Press Reports China Has Banned Most GE Crops

Export Concerns Motivate Chinese Government to Ban Most GE Crops

Modified Crop Advocate Fears Lost Chances Through
Cultivation Ban
18 Apr 2001
South China Morning Post

The government has banned the growth of genetically modified rice, wheat,
corn and soyabean for fear other countries would refuse to buy them even
though the technology presents big opportunities for the future, according
to a leading advocate of GM crops.

Chen Zhangliang is vice-president of Peking University, a bio- technologist
by training and chairman of five companies owned by the university.
Peking University contains one of the country's key research centres for
trans-genetic plants.

"Last year, Britain banned the import of Chinese soy sauce because it
contained GM soyabean," Mr Chen told a luncheon before the opening of the
World Economic Forum.

"In fact, we had used soyabeans imported from the US where half the output
is genetically modified."

As a result, the Chinese Government banned the growth of genetically
modified rice, wheat, corn and soyabean.

"We fear bans on the export of our products. This is a big controversy in
Europe," Mr Chen said.

"Some have proposed special areas set aside for export goods, where GM crops
would not be used. But this is hard to enforce since everyone wants to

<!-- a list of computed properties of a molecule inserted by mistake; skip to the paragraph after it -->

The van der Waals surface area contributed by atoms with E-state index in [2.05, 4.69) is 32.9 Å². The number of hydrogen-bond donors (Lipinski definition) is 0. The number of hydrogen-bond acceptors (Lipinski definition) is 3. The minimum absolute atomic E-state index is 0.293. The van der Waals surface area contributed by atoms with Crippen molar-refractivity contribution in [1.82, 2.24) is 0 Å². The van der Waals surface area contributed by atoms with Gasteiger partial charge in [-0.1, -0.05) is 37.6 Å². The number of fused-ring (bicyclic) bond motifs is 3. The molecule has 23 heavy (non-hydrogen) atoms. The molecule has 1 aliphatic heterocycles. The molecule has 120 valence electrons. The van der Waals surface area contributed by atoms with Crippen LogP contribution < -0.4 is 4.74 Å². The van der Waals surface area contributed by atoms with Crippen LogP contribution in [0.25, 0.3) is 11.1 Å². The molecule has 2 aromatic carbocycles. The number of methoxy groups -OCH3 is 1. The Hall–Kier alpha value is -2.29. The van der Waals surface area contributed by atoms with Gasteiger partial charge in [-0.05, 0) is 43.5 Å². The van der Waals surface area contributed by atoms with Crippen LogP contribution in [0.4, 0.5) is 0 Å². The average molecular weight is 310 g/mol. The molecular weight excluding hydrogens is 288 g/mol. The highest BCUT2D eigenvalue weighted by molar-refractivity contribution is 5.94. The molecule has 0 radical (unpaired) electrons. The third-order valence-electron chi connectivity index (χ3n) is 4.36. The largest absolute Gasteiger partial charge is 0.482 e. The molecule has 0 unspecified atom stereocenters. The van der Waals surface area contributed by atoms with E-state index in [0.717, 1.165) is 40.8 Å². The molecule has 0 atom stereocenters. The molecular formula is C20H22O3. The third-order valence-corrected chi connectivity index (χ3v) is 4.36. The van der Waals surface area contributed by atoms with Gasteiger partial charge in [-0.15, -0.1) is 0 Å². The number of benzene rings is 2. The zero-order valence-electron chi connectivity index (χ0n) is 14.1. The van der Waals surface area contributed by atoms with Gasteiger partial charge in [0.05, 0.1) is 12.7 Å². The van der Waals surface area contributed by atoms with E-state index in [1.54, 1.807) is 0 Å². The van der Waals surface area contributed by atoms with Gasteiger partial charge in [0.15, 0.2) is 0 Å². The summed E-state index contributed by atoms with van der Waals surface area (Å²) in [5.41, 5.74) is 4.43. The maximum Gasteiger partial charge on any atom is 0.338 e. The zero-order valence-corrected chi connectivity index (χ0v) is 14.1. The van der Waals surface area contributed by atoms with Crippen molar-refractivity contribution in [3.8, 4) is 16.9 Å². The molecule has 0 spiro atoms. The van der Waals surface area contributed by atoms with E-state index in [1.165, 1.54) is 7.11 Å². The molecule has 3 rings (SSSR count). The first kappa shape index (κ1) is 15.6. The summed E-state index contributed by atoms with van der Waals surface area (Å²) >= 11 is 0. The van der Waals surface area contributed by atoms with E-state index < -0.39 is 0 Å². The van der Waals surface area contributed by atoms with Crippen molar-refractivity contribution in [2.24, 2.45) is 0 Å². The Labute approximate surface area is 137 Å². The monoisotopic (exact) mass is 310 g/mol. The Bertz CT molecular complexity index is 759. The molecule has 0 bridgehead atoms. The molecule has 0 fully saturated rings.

"The government is very cautious."

Mr Chen said that scientifically the use of such genetically modified crops
was no problem.

"The government encourages research and development in this field. This is a
significant technology but it is hard to market.

"There will be a very big opportunity in the future. It is sad when the
developed world has advanced technologies but the developing countries
cannot use them."

China does allow the use of modified cotton and tomato plants.
Mr Chen said that with revenue of 11.7 billion yuan (about HK$10.96 billion)
last year his university was the richest in China.

The university had seven listed companies, three in Hong Kong and four in
the mainland, he said.

Among the seven was Founder, which makes the software used to print 90 per
cent of the books and newspapers in China. It was also the second-largest
maker of personal computers, after Legend, Mr Chen said.

The university's businesses included a company with 60 per cent of China's
market for Interferon, used in the treatment of the country's 30 million
sufferers of hepatitis and diabetes.

The university owned a majority share in these companies but could not trade

"If we could trade just 1 per cent, that would bring in more than the 100
million-120 million yuan we receive each year from the government," Mr Chen

South China Morning Post AGRICULTURE Mark O'Neill in Beijing

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